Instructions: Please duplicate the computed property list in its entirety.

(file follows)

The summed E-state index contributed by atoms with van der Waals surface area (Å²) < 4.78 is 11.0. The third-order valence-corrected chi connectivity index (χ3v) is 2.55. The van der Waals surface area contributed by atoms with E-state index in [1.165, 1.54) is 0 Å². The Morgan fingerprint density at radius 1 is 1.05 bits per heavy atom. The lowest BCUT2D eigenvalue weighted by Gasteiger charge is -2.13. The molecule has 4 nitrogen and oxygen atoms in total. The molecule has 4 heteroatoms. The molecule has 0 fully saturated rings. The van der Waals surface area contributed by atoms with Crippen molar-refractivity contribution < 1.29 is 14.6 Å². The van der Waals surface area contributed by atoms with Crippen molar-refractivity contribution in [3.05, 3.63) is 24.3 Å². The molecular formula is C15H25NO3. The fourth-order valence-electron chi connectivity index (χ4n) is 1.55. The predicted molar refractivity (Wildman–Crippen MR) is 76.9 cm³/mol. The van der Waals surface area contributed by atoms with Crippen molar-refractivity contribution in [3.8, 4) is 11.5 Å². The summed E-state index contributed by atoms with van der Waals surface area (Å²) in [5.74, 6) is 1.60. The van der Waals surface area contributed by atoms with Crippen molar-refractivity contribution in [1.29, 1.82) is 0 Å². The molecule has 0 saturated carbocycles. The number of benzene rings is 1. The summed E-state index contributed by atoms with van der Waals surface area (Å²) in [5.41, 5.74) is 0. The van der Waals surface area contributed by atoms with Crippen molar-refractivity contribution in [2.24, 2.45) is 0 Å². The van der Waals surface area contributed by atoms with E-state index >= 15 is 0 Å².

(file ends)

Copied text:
The summed E-state index contributed by atoms with van der Waals surface area (Å²) < 4.78 is 11.0. The third-order valence-corrected chi connectivity index (χ3v) is 2.55. The van der Waals surface area contributed by atoms with E-state index in [1.165, 1.54) is 0 Å². The Morgan fingerprint density at radius 1 is 1.05 bits per heavy atom. The lowest BCUT2D eigenvalue weighted by Gasteiger charge is -2.13. The molecule has 4 nitrogen and oxygen atoms in total. The molecule has 4 heteroatoms. The molecule has 0 fully saturated rings. The van der Waals surface area contributed by atoms with Crippen molar-refractivity contribution < 1.29 is 14.6 Å². The van der Waals surface area contributed by atoms with Crippen molar-refractivity contribution in [3.05, 3.63) is 24.3 Å². The molecular formula is C15H25NO3. The fourth-order valence-electron chi connectivity index (χ4n) is 1.55. The predicted molar refractivity (Wildman–Crippen MR) is 76.9 cm³/mol. The van der Waals surface area contributed by atoms with Crippen molar-refractivity contribution in [3.8, 4) is 11.5 Å². The summed E-state index contributed by atoms with van der Waals surface area (Å²) in [5.74, 6) is 1.60. The van der Waals surface area contributed by atoms with Crippen molar-refractivity contribution in [1.29, 1.82) is 0 Å². The molecule has 0 saturated carbocycles. The number of benzene rings is 1. The summed E-state index contributed by atoms with van der Waals surface area (Å²) in [5.41, 5.74) is 0. The van der Waals surface area contributed by atoms with Crippen molar-refractivity contribution in [2.24, 2.45) is 0 Å². The van der Waals surface area contributed by atoms with E-state index >= 15 is 0 Å².